Following the Lil Red Expresss formula established a dozen years prior, Chevy built the 454 SS on the standard-cab, short-bed pickup. Under the hood was the good old Chevy big block, a 454 -ci V-8 inducing 230 net horsepower. The suspension was also tweaked for better handling. Quarter-mile times were in the high-1 5s.

Chevy sold virtually 14,000 the first year, when the sole colouring selection was black with a red interior. Performance improved with 25 added ponies, a 4-speed automatic and 4.10 axle ratio the second year, but sales fell off a cliff. The 454 SS was gone after 1993. A Silverado SS introduced 10 year later was much quicker, yet more civilized with all-wheel drive and luxury features.

1991 GMC Syclone

GMC, which for the longest day marketed barely altered clones of Chevy trucks, unleashed about the craziest muscle vehicle ever in 1991: Syclone. Constructed on the compact Sonoma pickup, it packed a turbocharged 4.3 -liter Vortec V-6, basically a Chevy 350 small block V-8 minus two cylinders, teamed to full-time all-wheel drive.

Output was an impressive 280 horsepower and 350 lb.-ft. of torque, which attained the Syclone more powerful than the standard Corvette. But speed was just one of its calling card. The little monster could spring from 0-60 in just over five seconds and crush the quarter-mile in 14 seconds. At the time, that was serious performance auto territory. With AWD and a lowered suspension, the freakish Syclone could hug the curves, too.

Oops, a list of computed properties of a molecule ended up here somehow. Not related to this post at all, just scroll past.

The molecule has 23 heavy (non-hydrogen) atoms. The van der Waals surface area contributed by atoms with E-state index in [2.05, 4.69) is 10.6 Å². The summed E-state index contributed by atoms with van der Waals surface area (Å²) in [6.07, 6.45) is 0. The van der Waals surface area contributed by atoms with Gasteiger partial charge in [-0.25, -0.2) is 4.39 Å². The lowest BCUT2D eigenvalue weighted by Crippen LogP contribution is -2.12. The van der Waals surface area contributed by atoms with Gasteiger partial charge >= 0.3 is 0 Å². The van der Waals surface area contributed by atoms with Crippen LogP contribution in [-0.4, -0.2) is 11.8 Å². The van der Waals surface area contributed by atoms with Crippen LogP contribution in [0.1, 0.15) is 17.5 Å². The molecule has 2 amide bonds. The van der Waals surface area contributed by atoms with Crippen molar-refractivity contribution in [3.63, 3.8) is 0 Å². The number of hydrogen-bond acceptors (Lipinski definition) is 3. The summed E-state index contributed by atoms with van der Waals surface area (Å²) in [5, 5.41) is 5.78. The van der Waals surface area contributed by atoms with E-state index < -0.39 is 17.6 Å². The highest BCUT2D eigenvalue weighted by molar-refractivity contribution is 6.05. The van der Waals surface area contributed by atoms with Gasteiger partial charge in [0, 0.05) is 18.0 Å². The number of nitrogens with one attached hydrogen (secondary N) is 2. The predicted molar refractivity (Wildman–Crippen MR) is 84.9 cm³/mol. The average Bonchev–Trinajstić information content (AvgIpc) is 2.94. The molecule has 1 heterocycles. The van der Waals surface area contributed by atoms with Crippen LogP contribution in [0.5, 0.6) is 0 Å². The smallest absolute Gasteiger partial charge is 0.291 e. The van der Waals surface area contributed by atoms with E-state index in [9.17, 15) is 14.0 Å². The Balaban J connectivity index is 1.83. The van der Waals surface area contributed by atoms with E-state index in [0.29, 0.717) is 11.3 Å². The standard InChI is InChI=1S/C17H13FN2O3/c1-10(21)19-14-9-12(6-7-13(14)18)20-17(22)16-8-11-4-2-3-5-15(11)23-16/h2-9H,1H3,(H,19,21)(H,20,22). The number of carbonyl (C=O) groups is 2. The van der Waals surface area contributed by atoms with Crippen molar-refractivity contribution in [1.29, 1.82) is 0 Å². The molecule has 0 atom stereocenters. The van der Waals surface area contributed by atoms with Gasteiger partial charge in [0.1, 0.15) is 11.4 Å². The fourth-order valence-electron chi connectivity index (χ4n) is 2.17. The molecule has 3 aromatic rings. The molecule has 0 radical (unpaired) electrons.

GMC constructed fewer than 3,000 Syclones before moving on its successor, the Typhoon SUV.

1993-1995 Ford SVT Lightning

Just when Chevy killed its 454 SS, Ford entered the muscle truck game with the first Special Vehicle Team( SVT) Lightning. The formula was familiar: standard cab short bed pickup with a hot V-8, tweaked suspension and special trim. In this case, the engine was an SVT version of the venerable 351 Windsor , now known as the 5.8 -liter. Horsepower was 240, and a 15.8 -second quarter-mile timeslip was about the same as the defunct Chevys. But it took Ford four years to sell about 11,500 Lightnings.

The name returned on a 1999 model in the F-1 50 s tenth-generation aero body. Under the bulbous hood was a 360 -horsepower, 440 -lb.-ft. supercharged 5.4 -liter Triton V8( later, 380 hp and 450 lb. ft .). The new Lightning was actually quicker than the Mustang Cobra. Ford moved about 28,000 over six years.

2004-2006 Dodge Ram SRT-10

Dodge went nuclear in 2004, falling the Viper V-1 0 into its lightest full-size pickup.( The regular truck V-1 0 was a far milder cast iron engine .) Here we had a 500 -horsepower pickup, merely because Dodge could build one. It even had a 6-speed stick shift, but the SRT-1 0 Quad Cab introduced afterwards used an automatic. Dodge offered that version, Car and Driver reported, because Viper proprietors wanted a Viper-powered pickup to tow their Vipers. That constructs sense. Dodge constructed simply under 10,000 of these monsters.